Input and output buffers. Two types of summing. Master mute. Tuner send.
Summing The TX Interfacer has two types of summing: Stereo Sum and Split Sum. To access these two modes, use the internal DIP switch to select which mode is best for you.
Stereo Sum – This is the default mode The TX Interfacer ships with. In this mode use stereo effects as normal. When summed, the left and right inputs are merged and the exact same signal is sent to the left and right outputs.
Split sum – Still use stereo effects as normal. When summed, the right input is ignored and the left input is split to both left and right outputs.
The TX Interfacer comes with ground lift and phase correction for players that want to run more than one amp.
Ground Lift – There are times when two amps are being used that an audible hum/buzz can be heard coming out of your amps. When plugged into one amp only, the hum/buzz is not present. This is commonly referred to as a ground loop. This happens when there is more than one path to earth. To safely fix this common problem, a transformer is needed to isolate your second amp and create one path to ground. Push the red ground lift button to isolate your right amp from your left.
Phase Correction – Another common issue when running two amps is phase cancellation. Some amps are in phase in relation to each other and other amps are not. When amps are out of phase with each other they are cancelling each other out. This is most noticeable in the lower frequencies. Normally this would mean you can’t use those amps together. With the black phase correction button you can now put two amps that were out of phase, back in phase and working together. To access this, turn on the transformer (red button) and flip the phase (black button).
Master Mute Hit the foot switch on The TX Interfacer to mute your signal before it reaches your amps. No matter what craziness is happening on your board, the master mute has the final say on what does or doesn’t get sent to your amp.
There are two inputs on The TX Interfacer; a moveable buffered input and a passive input.
Passive Input – Best to use if you have effects on your board such as a vintage wah or fuzz that don’t quite sound the same with a buffer before them. After your last fuzz or wah pedal you can then plug into the buffered input of The Interfacer to make use of the buffer and dedicated tuner output. The passive input can also be used for off-board expression pedals and tap tempo. Permanently connect either a TS or TRS cable from the passive send to a pedal that can receive expression or tap control and then patch an expression or tap pedal into the passive input.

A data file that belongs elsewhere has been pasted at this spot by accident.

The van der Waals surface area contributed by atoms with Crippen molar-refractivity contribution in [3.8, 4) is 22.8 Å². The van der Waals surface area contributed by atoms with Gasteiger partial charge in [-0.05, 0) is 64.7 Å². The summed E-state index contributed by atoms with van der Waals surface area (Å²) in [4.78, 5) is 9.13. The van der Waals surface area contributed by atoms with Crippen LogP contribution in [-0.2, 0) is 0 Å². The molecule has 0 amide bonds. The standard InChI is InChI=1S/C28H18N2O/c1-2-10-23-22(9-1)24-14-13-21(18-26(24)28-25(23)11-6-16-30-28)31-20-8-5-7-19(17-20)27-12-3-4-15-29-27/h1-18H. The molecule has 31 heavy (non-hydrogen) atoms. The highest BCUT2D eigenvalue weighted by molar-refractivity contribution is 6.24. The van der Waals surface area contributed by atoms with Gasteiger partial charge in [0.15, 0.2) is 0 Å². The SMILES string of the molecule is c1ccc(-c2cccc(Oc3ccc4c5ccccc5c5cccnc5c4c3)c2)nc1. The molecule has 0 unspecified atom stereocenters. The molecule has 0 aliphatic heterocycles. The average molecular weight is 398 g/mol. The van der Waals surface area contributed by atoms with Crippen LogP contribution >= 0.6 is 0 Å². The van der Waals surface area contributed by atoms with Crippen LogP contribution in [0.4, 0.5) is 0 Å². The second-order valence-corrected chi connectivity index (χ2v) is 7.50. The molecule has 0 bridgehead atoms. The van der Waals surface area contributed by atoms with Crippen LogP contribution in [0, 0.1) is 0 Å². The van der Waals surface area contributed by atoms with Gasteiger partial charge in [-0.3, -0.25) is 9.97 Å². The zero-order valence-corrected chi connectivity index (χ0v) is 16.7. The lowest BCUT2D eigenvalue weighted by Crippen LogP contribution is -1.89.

Moveable Buffered Input – The buffered input can be moved anywhere in your mono signal chain. Simply plug into the passive input, put all the pedals want you want before your buffer here. After the last pre-buffer pedal, plug into the buffered input to make use of the buffer and always on tuner output.
All Interfacers are made with high quality, durable components.
IMPORTANT – Use only 9vDC centre negative plug to power! 100mA Dimensions including all jacks and switches are: 127mm long x 77mm wide x 73mm high.
Use Audition to seamlessly audition a pedal in your signal chain and have automatic switching for the four cable method.
Any guitar player that has been using pedals for longer than 5 minutes knows that GAS (gear acquisition syndrome) is a real thing. Since re-wiring your pedal board is not something you want to be doing every time you want to try a new pedal, Audition allows you to patch in a new pedal without having to re-wire your entire board. Also use Audition to run your pedal board into an amps FX loop without having to re-patch your board.
Signal Chain For Auditioning Audition can be placed anywhere in your signal chain. The first thing you need to decide is which types of pedals you will audition the most. If you are going to audition a lot of overdrive pedals, put Audition closer to the beginning of your signal chain. If you are going to audition modulation, delays and reverbs, put Audition closer to the end of your signal chain. If you are unsure, put Audition after your last overdrive and before your modulation effects.
Signal Chain For Using An Amp FX Loop If you are going to be using an amp’s FX loop, place
Audition after your last overdrive/dry effect and route signal to the ‘In’ jack on Audition. Now the ‘Send’ jack goes to the input of your amp, the ‘Return’ jack connects to FX send on your amp, the ‘Out’ jack goes to your modulation effects and the output of your last modulation effect goes to the FX return on your amp. If you don’t want to use the FX loop, simply unplug the send and return jacks and plug the last pedal on your board to the amp input.
In this configuration you can still audition pedals as normal.
Push Button The push button is on Audition for musicians running Audition underneath their angled pedal board. Since a lot of angled pedal boards come with side panel jacks, you can now patch Audition into the side panel jacks and turn Audition ON to try a new pedal, or turn Audition OFF to bypass the side panel jacks and pass signal un-interrupted.
The power jacks on Audition are used to power the LED and more importantly to the pedal being auditioned. Plug in 9-18v on the In/Out side of Audition and use the included DC cable to power the pedal you want to try. NOTE: make sure that the power supply you use to power Audition has enough amperage (mA) to power the pedal you are wanting to audition.
We believe in providing quality products and services, which is why we endeavour to keep as many of the processes involved in building our products here in Sydney, Australia.
IMPORTANT – Use only 9vDC centre negative power! Current draw – 1mA plus the current draw of the pedal being auditioned. Dimensions – 66mm L x 111mm W x 31mm H (including all jacks and push buttons).